From the Land 4/4

food for thought
full share: golden beets, red potatoes, spaghetti squash, onions, radicchio, swiss chard, fennel, collard greens
partial: golden beets, red potatoes, spaghetti squash

announcements

PLEASE make sure you are returning your milk jars EVERY WEEK!! Our milk providers depend on the returned jars in order to fulfill each week’s order. To further stress the importance of returning jars on time, you will be charged for un-returned jars at the rate of $5/jar. Thank you – we appreciate your cooperation!

upcoming

The World According to Monsanto
movie showing sponsored by GMO-Free Prescott
April 18 – 6:30pm
Yavapai Title conference room, 1235 E. Gurley

Prescott Farmers Market
opens May 12!
Yavapai College front parking lot – 1100 E. Sheldon St.

Prescott Valley Farmers Market
opens June 1
Tim’s Toyota parking lot – corner of Glassford Hill and Florentine

Chino Valley Farmers Market
opens June 7
BonnFire Grill Restaurant – 1667 S. Highway 89

veg of the week

radicchio: Cichorium intybus

Radiccio, also known as Italian chicory, is a leafy green with a spicy and bitter taste that mellows when roasted, grilled, or otherwise cooked. Pliny the Elder in the 1st century wrote of its blood purification properties and as an aid for insomnia.

Uses: In its native Italy, radicchio is usually eaten grilled in olive oil or in risotto, but can also be eaten raw in salads, in pasta, or in tapenade. It is recommended in combination with balsamic vinegar, olive oil, honey, lemon, bacon, garlic, anchovies, butter, and cheese.

Nutrition: Radicchio is commonly revered as toxic to intestinal parasites, and for this reason is often used as a supplement to cattle feed. It is an excellent source of vitamin K, vitamin C, folate and copper, as well as containing more antioxidants than spinach or blueberries! It is very low in calories, and fat-free and cholesterol-free.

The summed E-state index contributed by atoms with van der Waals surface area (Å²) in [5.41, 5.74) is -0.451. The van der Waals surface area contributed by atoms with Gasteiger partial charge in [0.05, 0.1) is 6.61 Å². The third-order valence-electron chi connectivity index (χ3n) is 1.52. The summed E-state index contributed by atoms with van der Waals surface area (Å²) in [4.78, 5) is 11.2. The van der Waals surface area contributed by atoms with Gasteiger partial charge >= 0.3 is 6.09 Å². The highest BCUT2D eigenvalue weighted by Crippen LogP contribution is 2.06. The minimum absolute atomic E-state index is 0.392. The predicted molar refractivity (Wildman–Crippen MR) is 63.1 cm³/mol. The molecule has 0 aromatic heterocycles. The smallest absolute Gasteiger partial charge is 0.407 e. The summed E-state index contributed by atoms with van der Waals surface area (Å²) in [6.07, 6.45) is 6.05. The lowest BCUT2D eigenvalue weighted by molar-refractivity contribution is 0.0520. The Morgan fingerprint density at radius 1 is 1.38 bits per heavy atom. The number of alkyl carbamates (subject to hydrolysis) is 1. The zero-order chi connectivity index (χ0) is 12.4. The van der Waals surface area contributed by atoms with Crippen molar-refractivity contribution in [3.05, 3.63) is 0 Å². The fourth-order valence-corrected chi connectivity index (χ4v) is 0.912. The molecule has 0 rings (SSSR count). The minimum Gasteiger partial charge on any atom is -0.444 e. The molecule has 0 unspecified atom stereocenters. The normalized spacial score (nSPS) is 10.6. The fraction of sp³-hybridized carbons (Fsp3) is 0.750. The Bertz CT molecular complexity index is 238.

To store: As with other greens, store unwashed wrapped in plastic in your fridge’s crisper drawer (or the coldest part of the fridge).

Killer Coke: Bringing Coke to Justice

We all know that Coke (and other sodas) have no nutritional benefit, and can be very dangerous when consumed regularly. But what do you know about their corporate practices, such as environmental effects and labor treatment? More information has come to light about Coca-Cola over the past several years; for instance they have been accused of stealing natural resources and even murdering their own employees!

In India, Coca-Cola operates almost 50 bottling plants, and much suffering and widespread controversy has been attributed to the corporation. To begin with, each bottling plant pumps around 400,000 gallons a minute- that’s 211 billion gallons a year! This has caused the levels of groundwater tables to drop many meters in a handful of sites. This alone deprives the local subsistence farming villagers from growing crops because of the lack of clean water. The waste from the plant contaminates the water left for the villagers, through accidental spills and seepage, and Coca Cola was even caught passing out free
“fertilizer” that was in fact just chemical sludge from their factory. Coke was kicked
out of the Rajasthan and Kerala states under the assertion that access to clean water is a basic right.

As with many transnational corporations, Coke has historically paid their overseas workers far below a basic living wage; they were accused of hiring a private army to kill the union leaders and over 4000 members when their Columbian workers try to unionize. Coincidence? Coca-Cola denies having any involvement in these deaths and has defended themselves well in the U.S. judicial system, with which they have been consistently involved for multiple human rights abuses cases. A campaign called Killer Cokeaims to bring Coca-Cola to justice for their atrocious string of crimes.